(Host) Robotic surgery will soon be coming to Fletcher Allen Health Care.
The state has approved the hospital’s request to spend $1.6 million on a robotic surgery system.
Dr. Samuel Trotter says the new system will be used for urological and gynecological surgery. He says the advantage is precision:
(Trotter) It allows for extraordinarily precise vision and extraordinary visibility. Beyond the precision of the surgery is because of the minimally invasive small incisions. The advantage is a shorter hospitalization, quicker recovery and often less blood loss, and less pain and narcotics.
(Host) During the surgery doctors will sit at a console and control robotic arms that perform the procedure.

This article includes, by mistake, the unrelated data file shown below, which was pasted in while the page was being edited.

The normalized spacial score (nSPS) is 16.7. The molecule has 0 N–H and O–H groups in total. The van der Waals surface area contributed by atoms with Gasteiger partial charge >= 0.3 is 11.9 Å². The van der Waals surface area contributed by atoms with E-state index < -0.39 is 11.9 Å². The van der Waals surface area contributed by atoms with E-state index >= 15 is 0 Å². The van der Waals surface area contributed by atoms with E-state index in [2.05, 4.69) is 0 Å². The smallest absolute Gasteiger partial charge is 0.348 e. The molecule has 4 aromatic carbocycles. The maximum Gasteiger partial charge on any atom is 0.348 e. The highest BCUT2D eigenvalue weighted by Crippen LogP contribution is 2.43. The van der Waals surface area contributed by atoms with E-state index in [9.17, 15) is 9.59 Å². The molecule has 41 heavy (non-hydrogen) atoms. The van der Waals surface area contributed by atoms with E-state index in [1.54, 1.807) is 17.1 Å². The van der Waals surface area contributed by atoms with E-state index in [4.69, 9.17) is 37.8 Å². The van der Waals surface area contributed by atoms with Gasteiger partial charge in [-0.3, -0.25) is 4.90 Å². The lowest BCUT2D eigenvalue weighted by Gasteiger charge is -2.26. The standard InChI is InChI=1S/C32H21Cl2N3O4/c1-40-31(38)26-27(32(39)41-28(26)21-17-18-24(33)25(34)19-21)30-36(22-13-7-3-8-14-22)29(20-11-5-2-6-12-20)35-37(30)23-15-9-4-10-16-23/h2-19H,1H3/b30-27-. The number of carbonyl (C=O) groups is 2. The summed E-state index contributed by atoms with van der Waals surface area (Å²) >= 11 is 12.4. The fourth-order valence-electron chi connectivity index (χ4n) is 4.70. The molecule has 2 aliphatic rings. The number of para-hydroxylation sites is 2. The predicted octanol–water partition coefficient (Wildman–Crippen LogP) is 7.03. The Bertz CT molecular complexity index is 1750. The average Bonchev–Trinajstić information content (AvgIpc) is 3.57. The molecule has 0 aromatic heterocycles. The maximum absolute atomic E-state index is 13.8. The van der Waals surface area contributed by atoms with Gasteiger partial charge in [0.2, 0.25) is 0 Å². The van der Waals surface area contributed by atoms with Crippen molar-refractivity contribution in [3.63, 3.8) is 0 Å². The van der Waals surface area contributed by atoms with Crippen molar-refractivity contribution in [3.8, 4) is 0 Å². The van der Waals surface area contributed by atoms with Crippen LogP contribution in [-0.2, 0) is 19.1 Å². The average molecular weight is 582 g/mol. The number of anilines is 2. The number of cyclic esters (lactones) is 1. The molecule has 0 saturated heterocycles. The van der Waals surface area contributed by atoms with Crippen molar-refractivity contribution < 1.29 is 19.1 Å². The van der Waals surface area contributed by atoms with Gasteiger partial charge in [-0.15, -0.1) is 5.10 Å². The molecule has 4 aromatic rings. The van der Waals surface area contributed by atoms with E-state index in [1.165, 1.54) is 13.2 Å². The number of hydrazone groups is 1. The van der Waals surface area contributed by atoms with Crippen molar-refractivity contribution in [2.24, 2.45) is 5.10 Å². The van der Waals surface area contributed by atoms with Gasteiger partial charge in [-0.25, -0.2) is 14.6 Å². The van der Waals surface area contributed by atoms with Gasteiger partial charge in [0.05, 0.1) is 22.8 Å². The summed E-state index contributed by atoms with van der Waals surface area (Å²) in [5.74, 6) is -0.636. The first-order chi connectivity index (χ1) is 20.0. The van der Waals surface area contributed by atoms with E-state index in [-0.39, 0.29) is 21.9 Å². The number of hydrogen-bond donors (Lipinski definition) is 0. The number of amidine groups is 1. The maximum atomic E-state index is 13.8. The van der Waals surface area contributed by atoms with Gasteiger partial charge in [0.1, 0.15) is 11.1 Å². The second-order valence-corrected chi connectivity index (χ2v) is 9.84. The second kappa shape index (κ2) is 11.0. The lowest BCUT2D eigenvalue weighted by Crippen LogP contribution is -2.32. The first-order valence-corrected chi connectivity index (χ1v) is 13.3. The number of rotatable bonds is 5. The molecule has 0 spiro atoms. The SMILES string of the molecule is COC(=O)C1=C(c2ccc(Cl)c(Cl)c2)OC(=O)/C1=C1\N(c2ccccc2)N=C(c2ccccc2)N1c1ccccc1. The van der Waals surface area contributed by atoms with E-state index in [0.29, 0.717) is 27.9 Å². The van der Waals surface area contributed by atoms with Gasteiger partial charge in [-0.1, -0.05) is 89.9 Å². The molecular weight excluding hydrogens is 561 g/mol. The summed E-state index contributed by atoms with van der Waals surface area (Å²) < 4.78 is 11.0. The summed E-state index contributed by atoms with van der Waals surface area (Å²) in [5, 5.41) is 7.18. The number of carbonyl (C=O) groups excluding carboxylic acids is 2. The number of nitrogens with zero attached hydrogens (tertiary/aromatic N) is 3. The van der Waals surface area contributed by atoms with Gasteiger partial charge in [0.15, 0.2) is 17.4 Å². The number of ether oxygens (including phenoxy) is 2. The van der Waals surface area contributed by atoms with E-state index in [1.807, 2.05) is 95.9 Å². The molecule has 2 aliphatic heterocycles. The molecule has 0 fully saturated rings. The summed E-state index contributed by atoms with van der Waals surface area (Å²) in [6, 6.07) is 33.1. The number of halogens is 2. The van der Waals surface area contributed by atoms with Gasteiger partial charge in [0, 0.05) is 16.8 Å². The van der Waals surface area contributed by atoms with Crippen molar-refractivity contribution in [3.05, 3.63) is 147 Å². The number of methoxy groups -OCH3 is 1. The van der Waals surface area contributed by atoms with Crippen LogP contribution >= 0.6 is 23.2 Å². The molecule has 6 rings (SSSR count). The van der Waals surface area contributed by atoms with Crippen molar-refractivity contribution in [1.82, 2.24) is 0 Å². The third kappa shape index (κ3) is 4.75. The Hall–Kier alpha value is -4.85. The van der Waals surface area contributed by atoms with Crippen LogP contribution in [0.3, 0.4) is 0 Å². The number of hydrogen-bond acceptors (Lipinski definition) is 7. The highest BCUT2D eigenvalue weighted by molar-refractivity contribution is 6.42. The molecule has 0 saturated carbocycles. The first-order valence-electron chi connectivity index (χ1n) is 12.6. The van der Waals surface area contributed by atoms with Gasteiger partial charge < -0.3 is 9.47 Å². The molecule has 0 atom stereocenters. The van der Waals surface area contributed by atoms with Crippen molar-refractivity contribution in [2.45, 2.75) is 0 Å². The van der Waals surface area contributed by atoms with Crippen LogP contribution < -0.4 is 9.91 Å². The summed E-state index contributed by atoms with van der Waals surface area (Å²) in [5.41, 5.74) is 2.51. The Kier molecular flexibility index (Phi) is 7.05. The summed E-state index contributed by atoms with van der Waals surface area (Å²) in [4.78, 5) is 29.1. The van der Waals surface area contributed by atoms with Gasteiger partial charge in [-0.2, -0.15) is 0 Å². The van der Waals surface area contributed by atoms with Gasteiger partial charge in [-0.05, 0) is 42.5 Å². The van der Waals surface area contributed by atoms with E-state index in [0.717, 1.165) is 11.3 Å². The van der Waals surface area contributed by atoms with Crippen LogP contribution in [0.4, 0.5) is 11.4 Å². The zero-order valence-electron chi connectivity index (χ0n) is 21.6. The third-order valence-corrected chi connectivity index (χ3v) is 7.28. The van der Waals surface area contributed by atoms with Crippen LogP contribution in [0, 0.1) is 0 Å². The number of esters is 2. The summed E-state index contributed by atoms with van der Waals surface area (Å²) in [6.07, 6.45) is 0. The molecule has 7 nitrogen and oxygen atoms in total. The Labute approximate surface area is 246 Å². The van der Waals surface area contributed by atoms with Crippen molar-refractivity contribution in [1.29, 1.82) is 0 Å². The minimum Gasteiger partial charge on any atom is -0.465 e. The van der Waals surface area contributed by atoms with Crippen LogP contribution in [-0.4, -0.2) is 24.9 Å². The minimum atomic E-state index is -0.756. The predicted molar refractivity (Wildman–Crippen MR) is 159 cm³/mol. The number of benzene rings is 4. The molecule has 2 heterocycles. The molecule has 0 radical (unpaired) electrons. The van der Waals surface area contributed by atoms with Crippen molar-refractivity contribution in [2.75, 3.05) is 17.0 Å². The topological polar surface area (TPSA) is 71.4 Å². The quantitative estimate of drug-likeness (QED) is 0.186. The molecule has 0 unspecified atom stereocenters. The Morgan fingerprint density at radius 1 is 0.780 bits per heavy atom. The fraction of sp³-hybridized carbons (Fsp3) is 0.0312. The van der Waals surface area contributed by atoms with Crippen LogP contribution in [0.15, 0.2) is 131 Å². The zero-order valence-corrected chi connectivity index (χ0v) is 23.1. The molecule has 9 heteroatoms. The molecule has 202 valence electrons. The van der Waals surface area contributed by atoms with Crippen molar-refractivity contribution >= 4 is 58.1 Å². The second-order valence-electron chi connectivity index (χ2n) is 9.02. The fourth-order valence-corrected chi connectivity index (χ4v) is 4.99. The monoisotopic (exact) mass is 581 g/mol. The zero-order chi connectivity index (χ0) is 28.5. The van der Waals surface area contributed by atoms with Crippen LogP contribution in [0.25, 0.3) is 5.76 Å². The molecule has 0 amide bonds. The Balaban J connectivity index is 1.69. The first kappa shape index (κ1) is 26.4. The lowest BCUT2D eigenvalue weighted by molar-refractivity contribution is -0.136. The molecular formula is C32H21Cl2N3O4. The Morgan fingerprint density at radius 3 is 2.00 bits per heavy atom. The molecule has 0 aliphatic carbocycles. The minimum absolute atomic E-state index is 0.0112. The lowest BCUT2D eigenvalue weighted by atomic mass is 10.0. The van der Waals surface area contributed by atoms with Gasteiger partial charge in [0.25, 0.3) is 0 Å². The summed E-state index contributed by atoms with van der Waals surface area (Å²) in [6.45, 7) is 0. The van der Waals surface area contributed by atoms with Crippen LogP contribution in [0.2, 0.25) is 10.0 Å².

Trotter says robotic surgery is not for everybody. But it’s less invasive, so there’s less risk of infection. Trotter says it helps some patients return to work sooner.
And he says, at least in his field of surgery for prostate cancer, robotic surgery will help the hospital stay competitive:
(Trotter) Right now, we’re losing probably a significant number of patients to other institutions as they go elsewhere to have robotic surgery or computer assisted surgery.
(Host) Fletcher Allen hopes to have the robotic surgery up and going within the next few weeks. Trotter says that he expects nearly 80 percent of his patients in the next year will choose robotic surgery for prostate cancer.
He says it’s the first robotic surgery unit in Vermont, but the units have been in use in other states for several years. The hospital received $800,000 in donations towards the total cost.
AP Photo/Mike Derer: A New Jersey surgeon uses a robotic surgery unit similar to the one FAHC will install.